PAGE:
One month after the policy was enacted, Alen Brcic, Mercyhealth’s vice president of people and culture, was proud to report that employee vaccination rates had risen from 70% to 91%. This example in particular is one I find incredibly impressive. While the efficacy of the program lies heavily on the financial incentive, there is no doubt in my mind that its tactful and relatable delivery played a significant role in its success. 🏆

Of course, implementing any type of wellness program is not without its stipulations. When it comes to legal compliance, there are two major points to be aware of when developing your program:

  • Incentives have caps: Pursuant to Public Health Services (PHS) Act 2705 (the relevant contents of which can be found in this much shorter 2021 press release), the maximum reward (or penalty, such as a surcharge) for a health-contingent, activity-only wellness program may not exceed 30% of the total cost of coverage. Additionally, the total cost to the employee including the surcharge must still be considered “affordable,” as defined by the Affordable Care Act. More on how to calculate that here.
  • Reasonable alternatives must be available: although the point of such a wellness program is to get employees vaccinated, you are required to provide an alternative method for employees to receive or avoid the financial incentive. Per current requirements for all health-contingent wellness programs, an alternative must be offered if it is “unreasonably difficult due to a medical condition,” or otherwise medically inadvisable for an employee to achieve the standard laid out in the wellness plan. It is legal to seek physician verification when employees request the alternative method. However, given the tense opinions surrounding the COVID vaccine, many employers are choosing less extreme requirements for employees to be eligible for alternative methods, such as completing a vaccine education course.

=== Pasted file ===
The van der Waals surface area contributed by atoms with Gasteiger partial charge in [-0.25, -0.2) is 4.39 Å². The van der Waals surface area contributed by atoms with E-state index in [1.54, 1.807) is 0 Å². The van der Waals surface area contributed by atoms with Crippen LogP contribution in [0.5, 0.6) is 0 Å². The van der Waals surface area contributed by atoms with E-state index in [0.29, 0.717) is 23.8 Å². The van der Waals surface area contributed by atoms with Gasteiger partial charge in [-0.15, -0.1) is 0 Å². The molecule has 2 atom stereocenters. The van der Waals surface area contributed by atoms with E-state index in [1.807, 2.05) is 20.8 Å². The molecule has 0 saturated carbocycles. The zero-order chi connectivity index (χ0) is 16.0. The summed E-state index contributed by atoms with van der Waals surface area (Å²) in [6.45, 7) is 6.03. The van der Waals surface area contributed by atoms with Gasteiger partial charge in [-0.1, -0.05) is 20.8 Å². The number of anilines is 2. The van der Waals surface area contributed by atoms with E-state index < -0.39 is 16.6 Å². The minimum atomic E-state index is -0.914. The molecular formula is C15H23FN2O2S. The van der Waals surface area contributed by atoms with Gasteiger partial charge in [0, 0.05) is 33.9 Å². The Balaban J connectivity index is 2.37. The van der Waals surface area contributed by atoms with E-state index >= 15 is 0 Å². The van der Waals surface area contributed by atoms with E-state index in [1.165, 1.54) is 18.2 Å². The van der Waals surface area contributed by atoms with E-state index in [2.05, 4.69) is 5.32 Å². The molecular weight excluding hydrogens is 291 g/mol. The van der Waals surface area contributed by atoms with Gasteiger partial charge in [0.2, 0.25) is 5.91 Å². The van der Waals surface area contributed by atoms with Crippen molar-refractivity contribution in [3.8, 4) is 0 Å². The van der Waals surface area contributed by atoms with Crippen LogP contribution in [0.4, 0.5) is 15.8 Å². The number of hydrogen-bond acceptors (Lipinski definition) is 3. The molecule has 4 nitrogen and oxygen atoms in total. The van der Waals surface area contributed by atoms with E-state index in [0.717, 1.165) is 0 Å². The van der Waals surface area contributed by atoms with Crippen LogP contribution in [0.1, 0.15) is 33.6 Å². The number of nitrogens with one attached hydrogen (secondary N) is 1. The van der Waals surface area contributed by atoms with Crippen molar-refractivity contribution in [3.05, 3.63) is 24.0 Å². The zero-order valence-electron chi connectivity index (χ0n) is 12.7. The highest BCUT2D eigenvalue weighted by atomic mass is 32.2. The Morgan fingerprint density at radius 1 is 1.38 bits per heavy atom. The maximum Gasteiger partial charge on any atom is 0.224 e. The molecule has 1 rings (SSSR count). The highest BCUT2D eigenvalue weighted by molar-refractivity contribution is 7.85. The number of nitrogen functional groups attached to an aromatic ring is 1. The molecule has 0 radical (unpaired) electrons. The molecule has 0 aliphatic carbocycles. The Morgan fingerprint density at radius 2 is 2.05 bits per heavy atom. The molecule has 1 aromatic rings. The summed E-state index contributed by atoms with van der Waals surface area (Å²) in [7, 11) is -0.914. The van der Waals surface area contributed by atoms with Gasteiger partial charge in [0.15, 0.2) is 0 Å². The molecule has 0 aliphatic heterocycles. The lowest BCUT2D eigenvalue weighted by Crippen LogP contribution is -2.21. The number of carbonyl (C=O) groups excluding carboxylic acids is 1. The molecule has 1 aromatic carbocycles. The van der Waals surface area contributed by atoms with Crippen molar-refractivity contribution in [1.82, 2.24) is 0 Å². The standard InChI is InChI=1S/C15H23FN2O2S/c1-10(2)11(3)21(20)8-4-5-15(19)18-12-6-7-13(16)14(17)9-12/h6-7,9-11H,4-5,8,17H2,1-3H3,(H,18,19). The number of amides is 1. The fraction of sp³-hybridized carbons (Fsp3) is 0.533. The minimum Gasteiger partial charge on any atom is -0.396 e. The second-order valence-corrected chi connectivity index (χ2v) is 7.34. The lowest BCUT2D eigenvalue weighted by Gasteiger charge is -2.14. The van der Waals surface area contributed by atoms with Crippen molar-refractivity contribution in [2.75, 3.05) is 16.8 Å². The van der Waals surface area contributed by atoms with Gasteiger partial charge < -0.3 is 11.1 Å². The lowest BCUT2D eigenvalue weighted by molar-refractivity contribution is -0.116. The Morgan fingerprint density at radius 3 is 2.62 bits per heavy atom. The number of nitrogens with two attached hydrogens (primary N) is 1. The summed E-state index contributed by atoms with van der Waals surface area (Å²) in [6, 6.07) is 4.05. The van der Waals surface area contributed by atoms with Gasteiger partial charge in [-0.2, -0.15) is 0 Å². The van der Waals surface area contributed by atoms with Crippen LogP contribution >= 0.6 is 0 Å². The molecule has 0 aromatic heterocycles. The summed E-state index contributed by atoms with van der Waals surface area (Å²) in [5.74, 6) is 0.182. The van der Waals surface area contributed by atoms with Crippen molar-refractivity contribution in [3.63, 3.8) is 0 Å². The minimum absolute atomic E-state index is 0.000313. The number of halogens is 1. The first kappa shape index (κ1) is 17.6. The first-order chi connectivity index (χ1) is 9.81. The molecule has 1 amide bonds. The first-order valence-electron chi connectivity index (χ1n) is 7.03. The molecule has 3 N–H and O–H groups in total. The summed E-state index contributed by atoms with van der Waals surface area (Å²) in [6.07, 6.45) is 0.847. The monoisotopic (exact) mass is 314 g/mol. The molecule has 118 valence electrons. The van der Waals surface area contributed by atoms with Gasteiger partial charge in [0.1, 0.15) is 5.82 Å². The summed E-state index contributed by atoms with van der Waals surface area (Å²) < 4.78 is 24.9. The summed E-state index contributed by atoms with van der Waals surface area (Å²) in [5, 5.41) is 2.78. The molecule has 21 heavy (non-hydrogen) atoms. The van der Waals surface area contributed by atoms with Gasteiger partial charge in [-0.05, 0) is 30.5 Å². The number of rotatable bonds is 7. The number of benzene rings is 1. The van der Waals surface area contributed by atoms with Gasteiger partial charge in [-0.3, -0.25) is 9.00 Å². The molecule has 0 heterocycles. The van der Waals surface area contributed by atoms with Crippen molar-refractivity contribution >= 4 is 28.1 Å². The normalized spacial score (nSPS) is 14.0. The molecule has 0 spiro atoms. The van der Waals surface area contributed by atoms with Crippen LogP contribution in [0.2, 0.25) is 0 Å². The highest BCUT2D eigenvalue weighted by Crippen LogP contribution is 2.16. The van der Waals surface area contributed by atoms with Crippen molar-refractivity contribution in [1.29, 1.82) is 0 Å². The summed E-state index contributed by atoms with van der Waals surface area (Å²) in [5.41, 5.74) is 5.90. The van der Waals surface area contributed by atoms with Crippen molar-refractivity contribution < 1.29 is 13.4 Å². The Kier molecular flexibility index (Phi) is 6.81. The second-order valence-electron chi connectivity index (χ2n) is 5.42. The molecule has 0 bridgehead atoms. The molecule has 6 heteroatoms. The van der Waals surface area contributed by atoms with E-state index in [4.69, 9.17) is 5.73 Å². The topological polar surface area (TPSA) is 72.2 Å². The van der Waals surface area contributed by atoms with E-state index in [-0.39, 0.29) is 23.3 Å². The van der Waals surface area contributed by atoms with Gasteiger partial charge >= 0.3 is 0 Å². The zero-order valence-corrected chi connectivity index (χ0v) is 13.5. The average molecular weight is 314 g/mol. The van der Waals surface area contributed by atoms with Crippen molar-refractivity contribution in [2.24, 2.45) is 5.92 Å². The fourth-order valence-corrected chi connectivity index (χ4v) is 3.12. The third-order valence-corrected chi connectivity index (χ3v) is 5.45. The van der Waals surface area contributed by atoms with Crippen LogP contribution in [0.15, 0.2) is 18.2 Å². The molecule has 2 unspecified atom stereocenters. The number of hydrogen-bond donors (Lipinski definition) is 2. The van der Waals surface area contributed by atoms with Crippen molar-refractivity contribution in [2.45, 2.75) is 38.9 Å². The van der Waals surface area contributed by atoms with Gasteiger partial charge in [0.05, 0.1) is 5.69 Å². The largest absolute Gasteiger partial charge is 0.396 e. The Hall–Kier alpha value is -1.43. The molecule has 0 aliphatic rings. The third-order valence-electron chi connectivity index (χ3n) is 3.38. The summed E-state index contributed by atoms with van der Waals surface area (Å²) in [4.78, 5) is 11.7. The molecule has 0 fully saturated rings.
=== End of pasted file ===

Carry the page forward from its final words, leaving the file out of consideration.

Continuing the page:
And of course, once you’ve designed your wellness program, the next step is implementing it. For inspiration, I’ll once again point you back to the immaculately executed Mercyhealth memo. And for more comprehensive direction, here is a step-by-step guide to creating an employee wellness program from SHRM.

All About Data

If you’re trying to decide what sort of financial incentives to implement into your COVID-prevention wellness program, Affordable Health Insurance has released a report digging into what (and how much) is proving to be effective motivators for employees. Here are the highlights:

Like I said, financial incentives don’t have to be surcharges: 

  • 36.6% of surveyed employees said they would definitely get vaccinated to avoid a workplace mask mandate
  • 37.9% of surveyed employees said they would definitely get vaccinated if they couldn’t receive paid time off for quarantining after a positive COVID test.

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Patrick Donegan

Chief Strategy Officer